Oi! Tudo bem? This is a simple way to start a conversation with brazilians. The many Brazilian Portuguese basic expressions are quite similar to Spanish but most people don’t realize that Brazilians can understand the Spanish better than Spanish people can understand Brazilian.

But you have to remember that is a National Stereotype’s site, so, you are about to learn how to speak REAL Brazilian is.


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Have you ever asked yourself what the world think about you just because you were born in a certain nation? Of course that there are a variety of common national stereotypes about the inhabitants of various nations, held by inhabitants of other nations. Such stereotypes are usually prejudicial and often ill-informed, and often overlap with ethnic or racial stereotypes. However, some stereotypes may be positive. Well, this blog stereotypes the nations, stereotypes the WORLD is the WORD!


  1. I love examining how different cultures are and how languages represent these differences. Html definitions and computers are all run by the same language. Brazilians are for sure the most interesting.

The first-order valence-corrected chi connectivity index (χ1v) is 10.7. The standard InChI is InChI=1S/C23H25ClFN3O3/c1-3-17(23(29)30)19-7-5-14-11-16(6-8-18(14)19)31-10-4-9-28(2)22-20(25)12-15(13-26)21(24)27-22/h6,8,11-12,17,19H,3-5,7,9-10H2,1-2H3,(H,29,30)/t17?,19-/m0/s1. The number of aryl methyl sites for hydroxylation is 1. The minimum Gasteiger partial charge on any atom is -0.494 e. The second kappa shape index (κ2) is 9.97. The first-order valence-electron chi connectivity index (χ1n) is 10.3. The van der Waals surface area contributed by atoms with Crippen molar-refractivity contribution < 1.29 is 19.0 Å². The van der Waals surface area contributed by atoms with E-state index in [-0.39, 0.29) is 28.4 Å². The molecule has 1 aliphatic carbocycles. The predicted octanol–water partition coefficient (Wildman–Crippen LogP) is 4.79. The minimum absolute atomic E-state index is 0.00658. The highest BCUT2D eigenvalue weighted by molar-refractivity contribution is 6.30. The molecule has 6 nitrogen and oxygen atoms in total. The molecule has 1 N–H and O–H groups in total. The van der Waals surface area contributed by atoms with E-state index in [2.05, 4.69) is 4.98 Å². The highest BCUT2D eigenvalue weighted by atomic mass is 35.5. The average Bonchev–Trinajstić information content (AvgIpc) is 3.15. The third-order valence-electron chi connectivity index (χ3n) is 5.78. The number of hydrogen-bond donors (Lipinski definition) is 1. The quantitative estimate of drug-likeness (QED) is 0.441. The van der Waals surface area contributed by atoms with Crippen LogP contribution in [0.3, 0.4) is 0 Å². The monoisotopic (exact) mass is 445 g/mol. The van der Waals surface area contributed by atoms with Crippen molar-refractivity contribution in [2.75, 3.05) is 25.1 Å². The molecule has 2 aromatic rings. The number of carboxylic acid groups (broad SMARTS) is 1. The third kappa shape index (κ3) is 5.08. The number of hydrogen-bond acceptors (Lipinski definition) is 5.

2. These phrases are common slang used on very informal occasions, are hardly used among people who are not yet known, if used in formal moments are considered extremely rude and disrespectful, most of the adult and elderly population in Brazil considers such slang extremely offensive regardless of occasion…

    The correct thing to say is …

    I don’t want this (USA)
    “Eu não quero isso” or “Não quero…” (BR)

    Oh my God…
    “Ai meu Deus” or “Meu Deus do Céu…”

    No away…
    “De maneira nem uma…” or “Nunca…”

    This is no sense…
    “Não tem cabimento…” or “O que que tem a ver?!?”

    Fuck you

    This is revolting…
    “Tô bolado…” or “Eu tô com raiva…”

    “Genial” or “Ótimo”

    I’m annoyed…
    “Eu tô com raiva” or “Eu tô irritado…”

    Don’t bother me
    “Para de incomodar…”

    I don’t care…
    “Eu não ligo…”

    This is easy
    “É fácil…’

    “Não” or “Não e ponto…”

    “Nossa” or “Sério?!?!”

    Be careful
    “Te cuida”

    It’s far away from here
    “É longe”

  3. Im surprised theres a language called brazilian… im portuguese and i always thaught they spoke portuguese there…

    • We do speak Portuguese. But it is different than the one spoken in Portugal. I think that what the author means by “Brazilian” is the particular whay he express ourselves in certain situations


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